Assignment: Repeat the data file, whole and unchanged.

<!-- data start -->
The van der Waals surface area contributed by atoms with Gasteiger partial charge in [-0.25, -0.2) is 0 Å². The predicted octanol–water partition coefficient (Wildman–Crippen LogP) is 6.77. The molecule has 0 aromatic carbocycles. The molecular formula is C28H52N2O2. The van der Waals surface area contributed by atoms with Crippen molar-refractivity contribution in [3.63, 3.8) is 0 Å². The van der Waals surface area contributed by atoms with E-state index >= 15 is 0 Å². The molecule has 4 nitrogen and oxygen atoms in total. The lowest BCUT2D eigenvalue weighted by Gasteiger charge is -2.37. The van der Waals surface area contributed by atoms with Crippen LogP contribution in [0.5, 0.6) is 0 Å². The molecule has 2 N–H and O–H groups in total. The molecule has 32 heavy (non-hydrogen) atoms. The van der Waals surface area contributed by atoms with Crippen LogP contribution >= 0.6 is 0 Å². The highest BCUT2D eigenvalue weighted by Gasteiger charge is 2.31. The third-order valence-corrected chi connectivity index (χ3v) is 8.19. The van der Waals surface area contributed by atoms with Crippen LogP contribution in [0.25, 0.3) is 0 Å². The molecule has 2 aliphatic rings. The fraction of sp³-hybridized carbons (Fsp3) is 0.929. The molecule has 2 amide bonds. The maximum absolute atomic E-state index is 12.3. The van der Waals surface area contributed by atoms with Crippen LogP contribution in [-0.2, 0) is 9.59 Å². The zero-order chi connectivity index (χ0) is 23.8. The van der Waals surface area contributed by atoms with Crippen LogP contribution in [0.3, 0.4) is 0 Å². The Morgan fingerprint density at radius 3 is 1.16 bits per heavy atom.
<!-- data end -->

The van der Waals surface area contributed by atoms with Gasteiger partial charge in [-0.25, -0.2) is 0 Å². The predicted octanol–water partition coefficient (Wildman–Crippen LogP) is 6.77. The molecule has 0 aromatic carbocycles. The molecular formula is C28H52N2O2. The van der Waals surface area contributed by atoms with Crippen molar-refractivity contribution in [3.63, 3.8) is 0 Å². The van der Waals surface area contributed by atoms with E-state index >= 15 is 0 Å². The molecule has 4 nitrogen and oxygen atoms in total. The lowest BCUT2D eigenvalue weighted by Gasteiger charge is -2.37. The van der Waals surface area contributed by atoms with Crippen LogP contribution in [0.5, 0.6) is 0 Å². The molecule has 2 N–H and O–H groups in total. The molecule has 32 heavy (non-hydrogen) atoms. The van der Waals surface area contributed by atoms with Crippen LogP contribution >= 0.6 is 0 Å². The highest BCUT2D eigenvalue weighted by Gasteiger charge is 2.31. The third-order valence-corrected chi connectivity index (χ3v) is 8.19. The van der Waals surface area contributed by atoms with Crippen LogP contribution in [0.25, 0.3) is 0 Å². The molecule has 2 aliphatic rings. The fraction of sp³-hybridized carbons (Fsp3) is 0.929. The molecule has 2 amide bonds. The maximum absolute atomic E-state index is 12.3. The van der Waals surface area contributed by atoms with Crippen LogP contribution in [-0.2, 0) is 9.59 Å². The zero-order chi connectivity index (χ0) is 23.8. The van der Waals surface area contributed by atoms with Crippen LogP contribution in [0.3, 0.4) is 0 Å². The Morgan fingerprint density at radius 3 is 1.16 bits per heavy atom.